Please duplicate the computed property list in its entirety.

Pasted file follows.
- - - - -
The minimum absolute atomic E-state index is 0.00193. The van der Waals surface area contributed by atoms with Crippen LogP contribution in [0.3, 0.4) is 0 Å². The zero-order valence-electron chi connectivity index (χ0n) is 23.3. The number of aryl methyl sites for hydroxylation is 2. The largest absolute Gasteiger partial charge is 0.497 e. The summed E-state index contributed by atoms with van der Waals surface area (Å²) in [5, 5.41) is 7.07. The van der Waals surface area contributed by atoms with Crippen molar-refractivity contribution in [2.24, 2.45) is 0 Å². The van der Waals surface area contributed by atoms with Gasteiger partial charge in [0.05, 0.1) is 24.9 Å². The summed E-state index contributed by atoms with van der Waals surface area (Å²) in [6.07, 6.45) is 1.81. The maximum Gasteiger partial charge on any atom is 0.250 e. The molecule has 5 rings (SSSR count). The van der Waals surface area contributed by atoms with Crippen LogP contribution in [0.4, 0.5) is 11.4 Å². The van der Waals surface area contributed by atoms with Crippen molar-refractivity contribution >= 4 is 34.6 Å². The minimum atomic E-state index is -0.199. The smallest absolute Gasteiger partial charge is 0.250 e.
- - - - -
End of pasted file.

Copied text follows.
The minimum absolute atomic E-state index is 0.00193. The van der Waals surface area contributed by atoms with Crippen LogP contribution in [0.3, 0.4) is 0 Å². The zero-order valence-electron chi connectivity index (χ0n) is 23.3. The number of aryl methyl sites for hydroxylation is 2. The largest absolute Gasteiger partial charge is 0.497 e. The summed E-state index contributed by atoms with van der Waals surface area (Å²) in [5, 5.41) is 7.07. The van der Waals surface area contributed by atoms with Crippen molar-refractivity contribution in [2.24, 2.45) is 0 Å². The van der Waals surface area contributed by atoms with Gasteiger partial charge in [0.05, 0.1) is 24.9 Å². The summed E-state index contributed by atoms with van der Waals surface area (Å²) in [6.07, 6.45) is 1.81. The maximum Gasteiger partial charge on any atom is 0.250 e. The molecule has 5 rings (SSSR count). The van der Waals surface area contributed by atoms with Crippen LogP contribution in [0.4, 0.5) is 11.4 Å². The van der Waals surface area contributed by atoms with Crippen molar-refractivity contribution >= 4 is 34.6 Å². The minimum atomic E-state index is -0.199. The smallest absolute Gasteiger partial charge is 0.250 e.